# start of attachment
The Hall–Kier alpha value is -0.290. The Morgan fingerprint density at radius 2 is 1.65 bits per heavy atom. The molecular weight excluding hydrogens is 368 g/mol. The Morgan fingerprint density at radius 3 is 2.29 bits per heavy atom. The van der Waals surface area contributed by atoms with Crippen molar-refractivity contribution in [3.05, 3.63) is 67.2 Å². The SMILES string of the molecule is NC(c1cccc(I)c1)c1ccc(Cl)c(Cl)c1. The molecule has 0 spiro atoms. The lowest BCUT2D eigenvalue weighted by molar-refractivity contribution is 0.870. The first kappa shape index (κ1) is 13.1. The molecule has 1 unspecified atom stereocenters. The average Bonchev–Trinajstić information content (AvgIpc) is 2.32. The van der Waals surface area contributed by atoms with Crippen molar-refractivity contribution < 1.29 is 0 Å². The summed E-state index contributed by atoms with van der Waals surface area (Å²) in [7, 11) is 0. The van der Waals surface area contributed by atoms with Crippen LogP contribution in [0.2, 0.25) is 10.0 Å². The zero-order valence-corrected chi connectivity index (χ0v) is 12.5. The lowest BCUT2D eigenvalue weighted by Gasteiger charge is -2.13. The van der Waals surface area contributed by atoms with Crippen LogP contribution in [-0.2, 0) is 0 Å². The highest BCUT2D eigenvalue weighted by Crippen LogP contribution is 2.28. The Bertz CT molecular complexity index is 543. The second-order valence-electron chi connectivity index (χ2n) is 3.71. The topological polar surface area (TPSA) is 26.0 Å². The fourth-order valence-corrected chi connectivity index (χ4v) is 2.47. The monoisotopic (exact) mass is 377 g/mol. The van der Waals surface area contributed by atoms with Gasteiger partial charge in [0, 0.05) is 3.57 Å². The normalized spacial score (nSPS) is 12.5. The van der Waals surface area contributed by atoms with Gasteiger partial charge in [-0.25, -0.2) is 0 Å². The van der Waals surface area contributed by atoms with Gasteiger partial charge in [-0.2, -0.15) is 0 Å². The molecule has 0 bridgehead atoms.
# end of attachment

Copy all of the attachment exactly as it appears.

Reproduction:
The Hall–Kier alpha value is -0.290. The Morgan fingerprint density at radius 2 is 1.65 bits per heavy atom. The molecular weight excluding hydrogens is 368 g/mol. The Morgan fingerprint density at radius 3 is 2.29 bits per heavy atom. The van der Waals surface area contributed by atoms with Crippen molar-refractivity contribution in [3.05, 3.63) is 67.2 Å². The SMILES string of the molecule is NC(c1cccc(I)c1)c1ccc(Cl)c(Cl)c1. The molecule has 0 spiro atoms. The lowest BCUT2D eigenvalue weighted by molar-refractivity contribution is 0.870. The first kappa shape index (κ1) is 13.1. The molecule has 1 unspecified atom stereocenters. The average Bonchev–Trinajstić information content (AvgIpc) is 2.32. The van der Waals surface area contributed by atoms with Crippen molar-refractivity contribution < 1.29 is 0 Å². The summed E-state index contributed by atoms with van der Waals surface area (Å²) in [7, 11) is 0. The van der Waals surface area contributed by atoms with Crippen LogP contribution in [0.2, 0.25) is 10.0 Å². The zero-order valence-corrected chi connectivity index (χ0v) is 12.5. The lowest BCUT2D eigenvalue weighted by Gasteiger charge is -2.13. The van der Waals surface area contributed by atoms with Crippen LogP contribution in [-0.2, 0) is 0 Å². The highest BCUT2D eigenvalue weighted by Crippen LogP contribution is 2.28. The Bertz CT molecular complexity index is 543. The second-order valence-electron chi connectivity index (χ2n) is 3.71. The topological polar surface area (TPSA) is 26.0 Å². The fourth-order valence-corrected chi connectivity index (χ4v) is 2.47. The monoisotopic (exact) mass is 377 g/mol. The van der Waals surface area contributed by atoms with Gasteiger partial charge in [0, 0.05) is 3.57 Å². The normalized spacial score (nSPS) is 12.5. The van der Waals surface area contributed by atoms with Gasteiger partial charge in [-0.25, -0.2) is 0 Å². The van der Waals surface area contributed by atoms with Gasteiger partial charge in [-0.2, -0.15) is 0 Å². The molecule has 0 bridgehead atoms.